This Friday, 50 years and one day after the earthquake that devastated Kodiak, Anchorage and other Alaska communities, emergency services will got another chance at the response.
Alaska Shield is a drill in which communities statewide simulate a natural disaster, industrial accident or other mass casualty situation to test the plans, personal and equipment meant to deal with the situation.
This year the drill scenario will be a massive earthquake and tsunami.
The local exercise will involve standing up the Emergency Operations Center at the Kodiak Police Station where representatives from various organizations will coordinate response and relief.
According to a release from the city of Kodiak, The Kodiak drill will include activities that, in a real event, would be required to respond to injuries and property damage, evacuate persons in low-lying areas, provide shelter to displaced persons and provide medical care.”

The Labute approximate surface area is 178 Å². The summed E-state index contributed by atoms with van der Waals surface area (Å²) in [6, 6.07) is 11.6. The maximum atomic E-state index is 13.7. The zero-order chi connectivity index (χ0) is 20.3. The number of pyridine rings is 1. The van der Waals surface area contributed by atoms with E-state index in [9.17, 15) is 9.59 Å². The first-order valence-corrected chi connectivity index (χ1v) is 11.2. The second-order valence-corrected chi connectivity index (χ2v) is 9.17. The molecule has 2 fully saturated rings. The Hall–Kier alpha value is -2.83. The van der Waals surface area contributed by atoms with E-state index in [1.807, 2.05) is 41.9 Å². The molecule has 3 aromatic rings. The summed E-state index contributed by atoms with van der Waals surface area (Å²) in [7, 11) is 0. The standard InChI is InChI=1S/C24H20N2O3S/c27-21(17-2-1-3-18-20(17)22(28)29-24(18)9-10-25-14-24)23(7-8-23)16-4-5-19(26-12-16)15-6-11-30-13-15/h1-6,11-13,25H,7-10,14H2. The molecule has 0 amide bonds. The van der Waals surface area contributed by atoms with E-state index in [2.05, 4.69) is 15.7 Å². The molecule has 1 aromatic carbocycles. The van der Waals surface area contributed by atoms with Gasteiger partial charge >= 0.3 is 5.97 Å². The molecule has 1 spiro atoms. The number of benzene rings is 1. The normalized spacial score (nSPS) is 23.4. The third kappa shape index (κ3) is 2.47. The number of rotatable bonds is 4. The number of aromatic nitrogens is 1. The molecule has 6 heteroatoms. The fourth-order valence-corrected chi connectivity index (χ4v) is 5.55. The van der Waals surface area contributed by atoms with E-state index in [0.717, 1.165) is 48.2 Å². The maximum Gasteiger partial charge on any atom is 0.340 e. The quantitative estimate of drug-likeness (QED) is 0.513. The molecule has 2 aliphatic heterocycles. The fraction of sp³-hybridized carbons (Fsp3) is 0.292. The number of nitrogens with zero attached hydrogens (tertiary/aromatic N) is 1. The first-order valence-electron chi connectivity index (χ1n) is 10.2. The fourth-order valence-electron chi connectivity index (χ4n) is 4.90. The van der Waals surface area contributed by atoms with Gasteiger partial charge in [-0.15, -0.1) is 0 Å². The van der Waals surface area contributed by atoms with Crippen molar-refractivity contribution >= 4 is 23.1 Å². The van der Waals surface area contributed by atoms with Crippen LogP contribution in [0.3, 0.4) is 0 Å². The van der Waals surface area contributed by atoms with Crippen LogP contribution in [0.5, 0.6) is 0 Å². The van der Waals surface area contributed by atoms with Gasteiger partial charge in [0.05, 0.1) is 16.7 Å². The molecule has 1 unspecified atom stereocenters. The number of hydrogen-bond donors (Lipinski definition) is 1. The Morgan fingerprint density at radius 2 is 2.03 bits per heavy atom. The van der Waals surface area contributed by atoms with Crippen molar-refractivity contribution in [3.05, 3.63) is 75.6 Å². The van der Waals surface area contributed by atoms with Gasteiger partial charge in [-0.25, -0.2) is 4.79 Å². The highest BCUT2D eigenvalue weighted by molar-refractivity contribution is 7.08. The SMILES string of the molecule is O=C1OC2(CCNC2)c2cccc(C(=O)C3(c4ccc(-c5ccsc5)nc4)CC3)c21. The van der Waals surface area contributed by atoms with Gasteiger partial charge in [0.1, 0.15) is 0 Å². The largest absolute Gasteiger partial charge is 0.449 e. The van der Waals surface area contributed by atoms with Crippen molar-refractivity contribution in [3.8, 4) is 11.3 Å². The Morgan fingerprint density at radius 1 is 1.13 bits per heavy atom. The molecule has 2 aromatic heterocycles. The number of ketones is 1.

Those involved include island fire departments, Kodiak police, Alaska State Troopers, medical care providers, the Red Cross, the Coast Guard, transportation providers, amateur radio operators and other community groups.
City manager Aimée Kniaziowski will serve as incident commander. She and other key personnel participate in regular quarterly desktop drills at the EOC, but Alaska Shield takes the practice farther.
Shelters will be set for “victims” at Kodiak Middle School to test responders’ organization and infrastructure. The normal evacuation site would be Kodiak High School, but officials moved it to KMS this year because of the construction, said Jack Maker, information coordinator for the Local Emergency Planning Committee.
“Students will be acting as shelter victims,” he said.
The Alaska Division of Homeland Security and Emergency Management coordinates Alaska Shield drills every three years. State experts will be on hand in Kodiak to evaluate the local response.